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Hurst v. Searles

United States District Court, N.D. New York

July 29, 2014

GERALD L. HURST, Plaintiff,
v.
MR. SEARLES, Lieutenant, F.C.I. Ray Brook, MR. DEGON, Lieutenant, F.C.I. Ray Brook, MR. HALLADAY, Correctional Officer, F.C.I. Ray Brook, MR. GODFREY, Correctional Officer, F.C.I. Ray Brook, MR. HUMPHRIES, Correctional Officer, F.C.I. Ray Brook, Defendants.

GERALD L. HURST, Plaintiff, Pro Se, Cumberland Federal Correctional Institution Inmate Mail/Parcels, Cumberland, MD.

THE HON. RICHARD S. HARTUNIAN, United States Attorney of the Northern District of New York, CHARLES E. ROBERTS, Assistant United States Attorney, Syracuse, NY, Attorney for Defendants.

REPORT-RECOMMENDATION & ORDER

RANDOLPH F. TREECE, Magistrate Judge.

Pro se Plaintiff Gerald Hurst brings this Complaint alleging that Defendants, employees at Federal Correctional Institute ("FCI") Raybrook, violated his Eighth Amendment rights by failing to protect him from another inmate and confining him to a dry cell for seven days. See generally Dkt. No. 1, Compl. Defendants now move for summary judgment.[1] Dkt. No. 25. Plaintiff opposes the Motion. Dkt. No. 29, Pl.'s Opp'n. Defendants have replied to Plaintiff's Opposition. Dkt. No. 30, Defs.' Reply. For the reasons that follow, we recommend that Defendants' Motion be GRANTED and the instant action be DISMISSED.

I. STANDARD OF REVIEW

Pursuant to FED. R. CIV. P. 56(a), summary judgment is appropriate only where "there is no genuine dispute as to any material fact and the movant is entitled to judgment as a matter of law." The moving party bears the burden to demonstrate through "pleadings, depositions, answers to interrogatories, and admissions on file, together with [ ] affidavits, if any, " that there is no genuine issue of material fact. F.D.I.C. v. Giammettei, 34 F.3d 51, 54 (2d Cir. 1994) (quoting Celotex Corp. v. Catrett, 477 U.S. 317, 323 (1986)). "When a party has moved for summary judgment on the basis of asserted facts supported as required by [Federal Rule of Civil Procedure 56(e)] and has, in accordance with local court rules, served a concise statement of the material facts as to which it contends there exist no genuine issues to be tried, those facts will be deemed admitted unless properly controverted by the nonmoving party." Glazer v. Formica Corp., 964 F.2d 149, 154 (2d Cir. 1992).

To defeat a motion for summary judgment, the non-movant must set out specific facts showing that there is a genuine issue for trial, and cannot rest merely on allegations or denials of the facts submitted by the movant. FED. R. CIV. P. 56(c); see also Scott v. Coughlin, 344 F.3d 282, 287 (2d Cir. 2003) ("Conclusory allegations or denials are ordinarily not sufficient to defeat a motion for summary judgment when the moving party has set out a documentary case."); Rexnord Holdings, Inc. v. Bidermann, 21 F.3d 522, 525-26 (2d Cir. 1994). To that end, sworn statements are "more than mere conclusory allegations subject to disregard... they are specific and detailed allegations of fact, made under penalty of perjury, and should be treated as evidence in deciding a summary judgment motion" and the credibility of such statements is better left to a trier of fact. Scott v. Coughlin, 344 F.3d at 289 (citing Flaherty v. Coughlin, 713 F.2d 10, 13 (2d Cir. 1983) and Colon v. Coughlin, 58 F.3d 865, 872 (2d Cir. 1995)).

When considering a motion for summary judgment, the court must resolve all ambiguities and draw all reasonable inferences in favor of the non-movant. Nora Beverages, Inc. v. Perrier Group of Am., Inc., 164 F.3d 736, 742 (2d Cir. 1998). "[T]he trial court's task at the summary judgment motion stage of the litigation is carefully limited to discerning whether there are any genuine issues of material fact to be tried, not to deciding them. Its duty, in short, is confined at this point to issue-finding; it does not extend to issue-resolution." Gallo v. Prudential Residential Servs., Ltd. P'ship, 22 F.3d 1219, 1224 (2d Cir. 1994). Furthermore, where a party is proceeding pro se, the court must "read [his or her] supporting papers liberally, and... interpret them to raise the strongest arguments that they suggest." Burgos v. Hopkins, 14 F.3d 787, 790 (2d Cir. 1994), accord, Soto v. Walker, 44 F.3d 169, 173 (2d Cir. 1995). Nonetheless, mere conclusory allegations, unsupported by the record, are insufficient to defeat a motion for summary judgment. See Carey v. Crescenzi, 923 F.2d 18, 21 (2d Cir. 1991).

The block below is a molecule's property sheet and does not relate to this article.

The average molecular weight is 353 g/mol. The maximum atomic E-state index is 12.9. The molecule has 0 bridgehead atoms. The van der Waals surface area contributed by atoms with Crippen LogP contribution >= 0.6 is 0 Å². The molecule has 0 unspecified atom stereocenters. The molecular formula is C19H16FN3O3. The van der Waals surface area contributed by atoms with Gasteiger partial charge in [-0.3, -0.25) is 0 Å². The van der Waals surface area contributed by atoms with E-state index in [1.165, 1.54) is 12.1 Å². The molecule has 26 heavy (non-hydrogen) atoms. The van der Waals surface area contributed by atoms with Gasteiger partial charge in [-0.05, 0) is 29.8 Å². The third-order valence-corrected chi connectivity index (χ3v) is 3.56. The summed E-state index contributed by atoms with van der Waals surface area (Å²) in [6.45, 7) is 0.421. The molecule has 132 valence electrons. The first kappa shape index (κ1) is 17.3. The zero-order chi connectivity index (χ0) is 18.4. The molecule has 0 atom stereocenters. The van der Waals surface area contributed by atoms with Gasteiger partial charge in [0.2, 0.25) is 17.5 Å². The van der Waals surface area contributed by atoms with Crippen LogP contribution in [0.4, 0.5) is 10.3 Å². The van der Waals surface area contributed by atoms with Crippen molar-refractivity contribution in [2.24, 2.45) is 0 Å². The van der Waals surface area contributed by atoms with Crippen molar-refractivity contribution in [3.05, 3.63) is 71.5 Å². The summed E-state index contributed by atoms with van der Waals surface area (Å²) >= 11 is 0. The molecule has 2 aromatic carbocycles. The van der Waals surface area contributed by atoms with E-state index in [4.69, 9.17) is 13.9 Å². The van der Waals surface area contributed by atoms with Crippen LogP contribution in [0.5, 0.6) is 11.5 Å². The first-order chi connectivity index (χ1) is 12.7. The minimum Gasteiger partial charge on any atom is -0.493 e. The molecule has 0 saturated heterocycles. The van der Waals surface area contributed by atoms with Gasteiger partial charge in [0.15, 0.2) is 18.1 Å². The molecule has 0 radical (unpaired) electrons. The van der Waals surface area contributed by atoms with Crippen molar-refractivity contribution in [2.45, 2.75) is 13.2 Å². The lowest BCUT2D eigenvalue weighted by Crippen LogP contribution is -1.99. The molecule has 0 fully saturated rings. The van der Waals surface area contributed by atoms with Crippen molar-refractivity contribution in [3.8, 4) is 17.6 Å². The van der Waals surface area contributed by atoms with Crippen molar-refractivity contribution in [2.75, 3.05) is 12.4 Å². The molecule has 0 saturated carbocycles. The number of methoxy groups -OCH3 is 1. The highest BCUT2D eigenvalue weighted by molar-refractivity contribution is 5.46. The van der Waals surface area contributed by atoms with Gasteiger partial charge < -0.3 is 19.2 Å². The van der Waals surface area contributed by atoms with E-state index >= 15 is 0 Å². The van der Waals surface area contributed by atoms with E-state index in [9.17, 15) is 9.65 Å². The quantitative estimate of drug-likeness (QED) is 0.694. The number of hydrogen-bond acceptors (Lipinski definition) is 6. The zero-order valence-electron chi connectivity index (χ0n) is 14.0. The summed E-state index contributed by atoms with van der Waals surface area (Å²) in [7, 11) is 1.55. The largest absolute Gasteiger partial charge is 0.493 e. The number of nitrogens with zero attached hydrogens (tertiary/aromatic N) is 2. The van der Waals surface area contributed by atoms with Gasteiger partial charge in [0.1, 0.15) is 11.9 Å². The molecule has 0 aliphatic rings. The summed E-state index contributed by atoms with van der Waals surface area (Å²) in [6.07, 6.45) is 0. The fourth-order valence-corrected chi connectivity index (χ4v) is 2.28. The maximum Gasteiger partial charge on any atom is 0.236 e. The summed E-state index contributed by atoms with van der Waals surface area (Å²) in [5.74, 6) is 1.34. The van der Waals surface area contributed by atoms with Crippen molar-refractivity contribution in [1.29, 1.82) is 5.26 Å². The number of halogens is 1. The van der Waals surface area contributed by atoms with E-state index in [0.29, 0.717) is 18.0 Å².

II. DISCUSSION

A. Summary of Facts

The following facts are undisputed.

Plaintiff was housed at FCI Raybrook between April 29, 2011 and January 27, 2012. Dkt. No. 25-2 through 25-4, Cheryl Magnusson Decl., dated Feb. 19, 2014, at ¶ 5 & Ex. C, Inmate Admission/Release History.

On July 16, 2011, Plaintiff was placed in a dry cell[2] by Defendant Searles, pending investigation of his suspected introduction of contraband into the facility. Id. at ¶ 21 & Ex. I, Lt-Mem., dated July 16, 2011; Compl. at p. 3.[3] Plaintiff remained in the dry cell until Defendant Searles removed him on July 21, 2011. Magnusson Decl. at ¶ 22 & Ex. H, Pl.'s Housing Quarters R.; Compl. at p. 3. Plaintiff never grieved this issue while at FCI Raybrook. Magnusson Decl. at ¶ 10 & Ex. D, Pl.'s Grievance History R.

On July 26, 2011, Plaintiff was sentenced to serve fifteen days in disciplinary segregation ("DS"), following a disciplinary hearing in an unrelated matter. Id. at ¶ 23 & Ex. K, Pl.'s Disciplinary R. Plaintiff remained in DS, in cell 210, through August 10, 2011. Id. at ¶ 23 & Ex. H, Pl.'s Housing Quarters R. On August 10, Plaintiff's status was changed from DS to administrative detention ("AD"), however, he remained in cell 210 for an additional seven days. Id. at ¶ 23 & Ex. H. On August 16, Plaintiff was involved in a fight with his cellmate. Id. at ¶ 24 & Ex. L, Incident Rep., dated Aug. 16, 2011. Plaintiff shared cell 210 with the same inmate between July 26, 2011 and August 16, 2011; this inmate was classified as DS during this entire period. Id. at Ex. M., Redacted Inmate's Housing Quarters R.

B. Failure to Protect